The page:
Tax Implications of the DOMA Repeal & Same Sex Couples

Pursuant to the recent Supreme Court decision on the 1996 Defense of Marriage Act, the Treasury Department issued Revenue Ruling 2013-17, which treats legally married same-sex couples as married for federal tax purposes.

Now, same sex couples married in California, Delaware, Connecticut, Iowa, Maine, Maryland, Massachusetts, Washington, Vermont, Rhode Island, New York, Minnesota, New Hampshire and the District of Columbia must file as either Married Filing Separately or Married Filing Jointly on their federal tax return.  If they are no longer living in one of the states that legally recognize same-sex marriage, the couple will still file the federal tax return as married filing separately or jointly, but they will have to prepare separate state returns.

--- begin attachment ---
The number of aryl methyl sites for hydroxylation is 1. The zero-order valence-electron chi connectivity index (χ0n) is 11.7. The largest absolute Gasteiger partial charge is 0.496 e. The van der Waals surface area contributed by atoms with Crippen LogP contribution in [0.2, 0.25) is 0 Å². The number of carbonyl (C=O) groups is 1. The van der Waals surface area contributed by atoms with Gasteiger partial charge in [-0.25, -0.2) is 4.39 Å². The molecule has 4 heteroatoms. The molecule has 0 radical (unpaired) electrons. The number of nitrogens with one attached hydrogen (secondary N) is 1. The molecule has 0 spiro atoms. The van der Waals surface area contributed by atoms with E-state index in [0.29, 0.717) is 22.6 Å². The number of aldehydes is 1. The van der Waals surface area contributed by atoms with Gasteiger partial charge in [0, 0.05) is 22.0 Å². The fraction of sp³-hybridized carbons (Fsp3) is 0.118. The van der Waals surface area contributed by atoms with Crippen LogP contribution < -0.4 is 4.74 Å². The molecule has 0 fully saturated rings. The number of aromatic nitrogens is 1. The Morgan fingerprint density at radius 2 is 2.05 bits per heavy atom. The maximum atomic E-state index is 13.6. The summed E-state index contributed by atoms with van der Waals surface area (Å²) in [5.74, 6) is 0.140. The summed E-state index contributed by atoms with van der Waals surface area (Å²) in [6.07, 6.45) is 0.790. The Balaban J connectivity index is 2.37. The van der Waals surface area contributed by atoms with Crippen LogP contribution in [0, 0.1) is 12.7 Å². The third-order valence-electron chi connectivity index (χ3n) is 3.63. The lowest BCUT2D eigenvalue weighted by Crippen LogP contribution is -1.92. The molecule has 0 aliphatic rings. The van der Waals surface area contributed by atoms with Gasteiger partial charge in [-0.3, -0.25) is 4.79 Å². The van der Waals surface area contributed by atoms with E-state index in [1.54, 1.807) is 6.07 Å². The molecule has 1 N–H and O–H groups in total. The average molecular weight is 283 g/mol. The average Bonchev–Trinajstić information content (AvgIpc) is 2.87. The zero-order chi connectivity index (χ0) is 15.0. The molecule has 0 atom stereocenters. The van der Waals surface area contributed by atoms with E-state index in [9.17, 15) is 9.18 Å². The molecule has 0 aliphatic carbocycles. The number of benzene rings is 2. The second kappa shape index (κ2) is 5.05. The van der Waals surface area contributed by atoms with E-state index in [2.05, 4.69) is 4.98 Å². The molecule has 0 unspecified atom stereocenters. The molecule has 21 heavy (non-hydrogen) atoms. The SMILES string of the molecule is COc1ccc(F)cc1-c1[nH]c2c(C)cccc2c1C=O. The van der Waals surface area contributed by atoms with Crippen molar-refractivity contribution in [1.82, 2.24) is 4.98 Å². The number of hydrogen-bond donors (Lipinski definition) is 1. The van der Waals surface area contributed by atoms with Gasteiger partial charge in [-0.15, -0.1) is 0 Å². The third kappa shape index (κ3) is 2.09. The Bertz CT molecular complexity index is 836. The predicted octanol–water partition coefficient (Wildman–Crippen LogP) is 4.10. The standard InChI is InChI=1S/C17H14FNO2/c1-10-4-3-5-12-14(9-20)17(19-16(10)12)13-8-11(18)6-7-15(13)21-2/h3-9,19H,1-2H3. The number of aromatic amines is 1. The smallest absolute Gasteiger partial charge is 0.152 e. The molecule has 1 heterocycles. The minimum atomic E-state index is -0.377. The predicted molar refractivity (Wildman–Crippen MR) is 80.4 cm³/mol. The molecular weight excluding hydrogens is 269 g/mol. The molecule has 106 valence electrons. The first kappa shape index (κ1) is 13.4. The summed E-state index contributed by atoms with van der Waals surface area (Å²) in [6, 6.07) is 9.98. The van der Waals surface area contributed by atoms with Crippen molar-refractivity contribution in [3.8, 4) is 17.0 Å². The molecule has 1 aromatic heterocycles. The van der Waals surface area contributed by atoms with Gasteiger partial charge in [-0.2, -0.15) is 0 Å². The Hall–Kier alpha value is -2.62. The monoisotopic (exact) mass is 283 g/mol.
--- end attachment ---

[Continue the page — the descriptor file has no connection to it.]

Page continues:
Additionally, if same sex couples are in relationships recognized by the state as domestic partnerships, civil unions, or other similar formal relationships that are not explicitly defined as marriage under that state law, then they must file separate federal tax returns and cannot file as married filing separately or married filing jointly.

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